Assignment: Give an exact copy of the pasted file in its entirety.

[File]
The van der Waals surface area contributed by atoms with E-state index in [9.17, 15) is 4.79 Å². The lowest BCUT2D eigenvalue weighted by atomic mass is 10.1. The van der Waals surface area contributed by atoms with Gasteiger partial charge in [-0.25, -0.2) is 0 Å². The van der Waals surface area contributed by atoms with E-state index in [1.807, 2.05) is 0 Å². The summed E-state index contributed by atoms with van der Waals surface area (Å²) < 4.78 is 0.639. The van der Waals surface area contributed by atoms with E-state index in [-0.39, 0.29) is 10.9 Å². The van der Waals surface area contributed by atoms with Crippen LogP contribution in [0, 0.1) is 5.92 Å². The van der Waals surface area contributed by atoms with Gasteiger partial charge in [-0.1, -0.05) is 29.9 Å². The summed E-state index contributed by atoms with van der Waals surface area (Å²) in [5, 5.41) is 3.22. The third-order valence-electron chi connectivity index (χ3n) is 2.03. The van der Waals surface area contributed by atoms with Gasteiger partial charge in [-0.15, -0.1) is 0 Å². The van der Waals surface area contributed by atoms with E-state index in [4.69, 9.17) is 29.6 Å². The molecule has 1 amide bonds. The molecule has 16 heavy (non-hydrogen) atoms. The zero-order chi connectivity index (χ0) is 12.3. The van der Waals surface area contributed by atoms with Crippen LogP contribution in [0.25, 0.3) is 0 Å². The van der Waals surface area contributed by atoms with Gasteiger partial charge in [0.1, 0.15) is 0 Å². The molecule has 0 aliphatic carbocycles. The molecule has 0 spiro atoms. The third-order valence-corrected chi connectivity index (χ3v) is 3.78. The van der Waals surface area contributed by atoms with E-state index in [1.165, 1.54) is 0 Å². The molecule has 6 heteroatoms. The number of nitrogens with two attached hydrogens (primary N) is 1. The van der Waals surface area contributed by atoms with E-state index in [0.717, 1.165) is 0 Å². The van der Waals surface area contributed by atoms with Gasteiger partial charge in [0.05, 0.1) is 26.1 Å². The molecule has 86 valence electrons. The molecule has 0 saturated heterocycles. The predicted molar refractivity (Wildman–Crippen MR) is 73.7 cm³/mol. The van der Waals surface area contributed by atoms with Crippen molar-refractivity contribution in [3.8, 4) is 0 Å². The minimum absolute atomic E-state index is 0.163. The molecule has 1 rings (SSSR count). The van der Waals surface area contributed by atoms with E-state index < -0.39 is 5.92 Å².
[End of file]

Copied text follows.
The van der Waals surface area contributed by atoms with E-state index in [9.17, 15) is 4.79 Å². The lowest BCUT2D eigenvalue weighted by atomic mass is 10.1. The van der Waals surface area contributed by atoms with Gasteiger partial charge in [-0.25, -0.2) is 0 Å². The van der Waals surface area contributed by atoms with E-state index in [1.807, 2.05) is 0 Å². The summed E-state index contributed by atoms with van der Waals surface area (Å²) < 4.78 is 0.639. The van der Waals surface area contributed by atoms with E-state index in [-0.39, 0.29) is 10.9 Å². The van der Waals surface area contributed by atoms with Crippen LogP contribution in [0, 0.1) is 5.92 Å². The van der Waals surface area contributed by atoms with Gasteiger partial charge in [-0.1, -0.05) is 29.9 Å². The summed E-state index contributed by atoms with van der Waals surface area (Å²) in [5, 5.41) is 3.22. The third-order valence-electron chi connectivity index (χ3n) is 2.03. The van der Waals surface area contributed by atoms with Gasteiger partial charge in [-0.15, -0.1) is 0 Å². The van der Waals surface area contributed by atoms with E-state index in [4.69, 9.17) is 29.6 Å². The molecule has 1 amide bonds. The molecule has 16 heavy (non-hydrogen) atoms. The zero-order chi connectivity index (χ0) is 12.3. The van der Waals surface area contributed by atoms with Crippen LogP contribution in [0.25, 0.3) is 0 Å². The van der Waals surface area contributed by atoms with Gasteiger partial charge in [0.1, 0.15) is 0 Å². The molecule has 0 aliphatic carbocycles. The molecule has 0 spiro atoms. The third-order valence-corrected chi connectivity index (χ3v) is 3.78. The van der Waals surface area contributed by atoms with E-state index in [1.165, 1.54) is 0 Å². The molecule has 6 heteroatoms. The number of nitrogens with two attached hydrogens (primary N) is 1. The van der Waals surface area contributed by atoms with E-state index in [0.717, 1.165) is 0 Å². The van der Waals surface area contributed by atoms with Gasteiger partial charge in [0.05, 0.1) is 26.1 Å². The molecule has 86 valence electrons. The molecule has 0 saturated heterocycles. The predicted molar refractivity (Wildman–Crippen MR) is 73.7 cm³/mol. The van der Waals surface area contributed by atoms with Crippen molar-refractivity contribution in [3.8, 4) is 0 Å². The minimum absolute atomic E-state index is 0.163. The molecule has 1 rings (SSSR count). The van der Waals surface area contributed by atoms with E-state index < -0.39 is 5.92 Å².